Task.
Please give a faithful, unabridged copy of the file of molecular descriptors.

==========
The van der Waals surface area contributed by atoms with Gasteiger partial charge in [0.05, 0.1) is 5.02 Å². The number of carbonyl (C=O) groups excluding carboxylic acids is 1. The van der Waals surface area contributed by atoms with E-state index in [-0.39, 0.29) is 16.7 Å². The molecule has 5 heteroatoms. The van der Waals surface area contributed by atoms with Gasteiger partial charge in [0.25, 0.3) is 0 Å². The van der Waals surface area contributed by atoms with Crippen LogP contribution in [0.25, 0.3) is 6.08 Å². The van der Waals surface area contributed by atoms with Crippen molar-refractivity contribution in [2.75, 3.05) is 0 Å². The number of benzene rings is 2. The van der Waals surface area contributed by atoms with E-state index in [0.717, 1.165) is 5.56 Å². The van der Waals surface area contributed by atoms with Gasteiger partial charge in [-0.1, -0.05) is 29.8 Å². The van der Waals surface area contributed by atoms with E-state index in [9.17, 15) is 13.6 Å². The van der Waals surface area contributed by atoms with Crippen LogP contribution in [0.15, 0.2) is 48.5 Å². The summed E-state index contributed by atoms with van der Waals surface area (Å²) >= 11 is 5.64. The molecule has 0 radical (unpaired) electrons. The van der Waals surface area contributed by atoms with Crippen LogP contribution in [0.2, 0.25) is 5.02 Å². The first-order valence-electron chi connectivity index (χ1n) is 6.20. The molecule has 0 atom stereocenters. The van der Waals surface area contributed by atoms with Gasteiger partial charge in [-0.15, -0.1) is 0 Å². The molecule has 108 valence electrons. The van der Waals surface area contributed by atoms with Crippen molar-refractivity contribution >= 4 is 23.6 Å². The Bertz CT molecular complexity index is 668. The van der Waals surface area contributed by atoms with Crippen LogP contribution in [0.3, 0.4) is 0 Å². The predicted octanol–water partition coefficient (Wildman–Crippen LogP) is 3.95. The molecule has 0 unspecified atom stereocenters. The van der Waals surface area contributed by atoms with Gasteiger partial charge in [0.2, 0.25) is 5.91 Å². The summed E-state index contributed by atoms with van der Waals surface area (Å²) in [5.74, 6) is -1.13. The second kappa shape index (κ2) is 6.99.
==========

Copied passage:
The van der Waals surface area contributed by atoms with Gasteiger partial charge in [0.05, 0.1) is 5.02 Å². The number of carbonyl (C=O) groups excluding carboxylic acids is 1. The van der Waals surface area contributed by atoms with E-state index in [-0.39, 0.29) is 16.7 Å². The molecule has 5 heteroatoms. The van der Waals surface area contributed by atoms with Gasteiger partial charge in [0.25, 0.3) is 0 Å². The van der Waals surface area contributed by atoms with Crippen LogP contribution in [0.25, 0.3) is 6.08 Å². The van der Waals surface area contributed by atoms with Crippen molar-refractivity contribution in [2.75, 3.05) is 0 Å². The number of benzene rings is 2. The van der Waals surface area contributed by atoms with E-state index in [0.717, 1.165) is 5.56 Å². The van der Waals surface area contributed by atoms with Gasteiger partial charge in [-0.1, -0.05) is 29.8 Å². The van der Waals surface area contributed by atoms with E-state index in [9.17, 15) is 13.6 Å². The van der Waals surface area contributed by atoms with Crippen LogP contribution in [0.15, 0.2) is 48.5 Å². The summed E-state index contributed by atoms with van der Waals surface area (Å²) >= 11 is 5.64. The molecule has 0 radical (unpaired) electrons. The van der Waals surface area contributed by atoms with Crippen LogP contribution in [0.2, 0.25) is 5.02 Å². The first-order valence-electron chi connectivity index (χ1n) is 6.20. The molecule has 0 atom stereocenters. The van der Waals surface area contributed by atoms with Gasteiger partial charge in [-0.15, -0.1) is 0 Å². The molecule has 108 valence electrons. The van der Waals surface area contributed by atoms with Crippen molar-refractivity contribution >= 4 is 23.6 Å². The Bertz CT molecular complexity index is 668. The van der Waals surface area contributed by atoms with Crippen LogP contribution in [0.3, 0.4) is 0 Å². The predicted octanol–water partition coefficient (Wildman–Crippen LogP) is 3.95. The molecule has 0 unspecified atom stereocenters. The van der Waals surface area contributed by atoms with Gasteiger partial charge in [0.2, 0.25) is 5.91 Å². The summed E-state index contributed by atoms with van der Waals surface area (Å²) in [5.74, 6) is -1.13. The second kappa shape index (κ2) is 6.99.